O’Connor notes that Behan was influenced by various styles of Irish-language poetry; however, the body of work that he left behind—only a dozen poems all told—is too small a sample to prove either influence by or confluence with the specific 17th- and 18th-century poets whom O’Connor cites. Indeed, the inclusion of a couple of his poems in the important anthology Nuabhéarsaíocht (1950) aligns his writing much more closely with what scholar Louis de Paor describes as “the emergence of a Modernist poetics” among non-native speakers that marked “the accelerated development of the modern lyric mode in Irish away from the vigorous tradition of folk or community poetry that continues to be the dominant form of poetry in Gaeltacht areas.” While its irreverent tone may be consistent with the poetic practices glanced at by O’Connor, both the formal and the stylistic attributes of “Buíochas le Joyce” suggest a more complex literary lineage.
For starters, Behan’s poem is a sonnet—a form inextricably associated with the British poetic tradition by way of Wyatt and Surrey, Spenser and Shakespeare, Milton and Donne, Wordsworth and Keats. Was Behan’s appropriation of this form thus one more act of diehard Irish nationalism on his part? If that was his intention, then the effect is just mildly subversive, as its fourteen lines are arranged in the Petrarchan variant of the form—an octave and a sestet separated by a double line break—rather than the Shakespearean. Or was Behan drawn to the sonnet through acquaintance with some of the French masters of the form—Rimbaud, Baudelaire, Mallarmé? One way or the other, he shows little interest in the “craft” of the sonnet—he seems either oblivious to or indifferent to the conventions of consistent line-length and predictable end-rhyme.
Yet, as Ulick O’Connor puts on display in “Gratitude to James Joyce,” his translation of “Buíochas le Joyce,” the rhetorical structure of the poem’s subject matter falls naturally into the Petrarchan formal structure. The first four lines establish the basic circumstances of Behan’s direct address to the spirit of Joyce (who had died in 1941):
Here in the rue St. André des Arts,
Plastered in an Arab Tavern,
I explain you to an eager Frenchman,
Ex-G.I.’s, and a drunken Russian.
The next four lines make clear the relationship between the speaker’s state of intoxication and the company he is keeping. Presumably, at least the Frenchman and the Americans are students (the latter sponsored in Paris by the G.I. Bill), and in their eagerness to learn about Joyce from his fellow Dubliner, they are willing to ply the self-styled expert ex-pat Irishman with lashings of French alcohol, including the anise-based liqueur that replaced the wormwood-infused absinthe spirits (outlawed in 1915) that Oscar Wilde had favored and the trademark apple brandy of the Basse-Normandie region of France:
Of all you wrote I explain each part,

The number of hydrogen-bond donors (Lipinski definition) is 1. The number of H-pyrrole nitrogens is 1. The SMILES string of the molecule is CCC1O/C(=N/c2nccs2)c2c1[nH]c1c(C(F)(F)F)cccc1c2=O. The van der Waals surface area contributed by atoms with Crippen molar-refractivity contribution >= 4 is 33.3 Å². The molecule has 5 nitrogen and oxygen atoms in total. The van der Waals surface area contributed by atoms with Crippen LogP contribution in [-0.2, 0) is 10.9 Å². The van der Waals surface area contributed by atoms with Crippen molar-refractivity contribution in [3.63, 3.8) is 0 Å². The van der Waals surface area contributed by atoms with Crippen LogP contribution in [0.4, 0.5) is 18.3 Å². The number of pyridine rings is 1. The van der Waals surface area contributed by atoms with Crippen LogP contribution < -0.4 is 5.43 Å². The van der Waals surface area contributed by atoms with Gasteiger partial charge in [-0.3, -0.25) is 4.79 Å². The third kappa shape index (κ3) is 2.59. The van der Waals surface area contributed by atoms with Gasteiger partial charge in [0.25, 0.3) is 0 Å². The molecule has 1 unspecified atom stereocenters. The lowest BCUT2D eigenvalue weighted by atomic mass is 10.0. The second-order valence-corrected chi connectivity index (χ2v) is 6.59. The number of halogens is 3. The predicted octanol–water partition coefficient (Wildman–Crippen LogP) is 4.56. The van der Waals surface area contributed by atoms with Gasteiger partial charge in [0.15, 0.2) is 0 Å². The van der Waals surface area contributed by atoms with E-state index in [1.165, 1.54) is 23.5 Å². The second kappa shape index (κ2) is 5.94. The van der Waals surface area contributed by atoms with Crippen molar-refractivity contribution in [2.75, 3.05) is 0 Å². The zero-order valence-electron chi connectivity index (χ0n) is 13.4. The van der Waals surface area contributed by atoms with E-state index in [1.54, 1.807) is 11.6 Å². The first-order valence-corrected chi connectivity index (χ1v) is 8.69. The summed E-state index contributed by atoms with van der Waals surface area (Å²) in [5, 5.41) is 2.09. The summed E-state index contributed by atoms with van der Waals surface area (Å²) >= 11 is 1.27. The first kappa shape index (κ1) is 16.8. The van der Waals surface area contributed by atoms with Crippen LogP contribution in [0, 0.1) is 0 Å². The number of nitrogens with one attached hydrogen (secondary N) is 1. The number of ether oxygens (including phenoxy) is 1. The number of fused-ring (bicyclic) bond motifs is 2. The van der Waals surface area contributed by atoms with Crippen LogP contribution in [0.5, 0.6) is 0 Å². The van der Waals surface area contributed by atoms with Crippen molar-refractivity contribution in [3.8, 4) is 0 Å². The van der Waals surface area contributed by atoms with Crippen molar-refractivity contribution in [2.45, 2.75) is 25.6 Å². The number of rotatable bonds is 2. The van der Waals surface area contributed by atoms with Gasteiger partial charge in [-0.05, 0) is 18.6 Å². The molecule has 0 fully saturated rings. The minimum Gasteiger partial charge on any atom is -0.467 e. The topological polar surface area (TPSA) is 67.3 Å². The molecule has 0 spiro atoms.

Drinking Pernod in France because of your art.
As a writer we’re proud of you—
And thanks for the Calvados we gain through you.
Then, in typical Petrarchan fashion, the double line break announces the sonnet’s volta (or “turn”), a pronounced shift in its emphasis—in this case to Behan’s rationalization of his exploitation of Joyce’s name and reputation for the sake of a free booze-up. Would Joyce begrudge his fellow Irish transplant the chance to quench his thirst through such a ploy? Essentially, Behan imagines reversing roles with his venerated literary precursor, and in the process transforms his scheme into a conspiratorial wink between two Dublinmen notoriously fond of their drink. In short, he invites the departed Joyce to put himself literally in his shoes, tanked up on brandy and making his way from Les Halles, the vast and teeming marketplace known as “the belly of Paris,” across the Seine to the bohemian Left Bank:
If I were you
And you were me,
Coming from Les Halles
Roaring, with a load of cognac,
Belly full, on the tipple,
A verse or two in my honour you’d scribble.
So, is “Buíochas le Joyce” just, as Behan scholar Colbert Kearney suggests, “a casual jeu d’esprit”? And is Behan just suffering from delusions of grandeur in imagining Joyce composing verses of gratitude to him? About a decade later, Behan would describe himself in a letter as a typical Irish writer: “you know that we have no proper view of our own work—we think we’re James Joyces one minute and plain gobshites the next.” Around the same time, asked in an interview why he first wrote his play The Hostage in Irish (An Giall), he explained: “Irish is more direct than English, more bitter. It’s a fine muscular thing, the most expressive language in Europe.” Obviously, the poem is an apprentice piece—Behan’s poetic “career” was short-lived, and his most enduring works are his compelling plays The Quare Fellow and The Hostage and his memoir-esque narrative Borstal Boy. Still, “Buíochas le Joyce” effectively evokes a specific time in a specific place where Behan might still feel at home more than sixty years later: the Arab tavern may be long gone, but walking today along rue St. André des Arts, I could not help but notice the Guinness sign over Corcoran’s Irish Pub.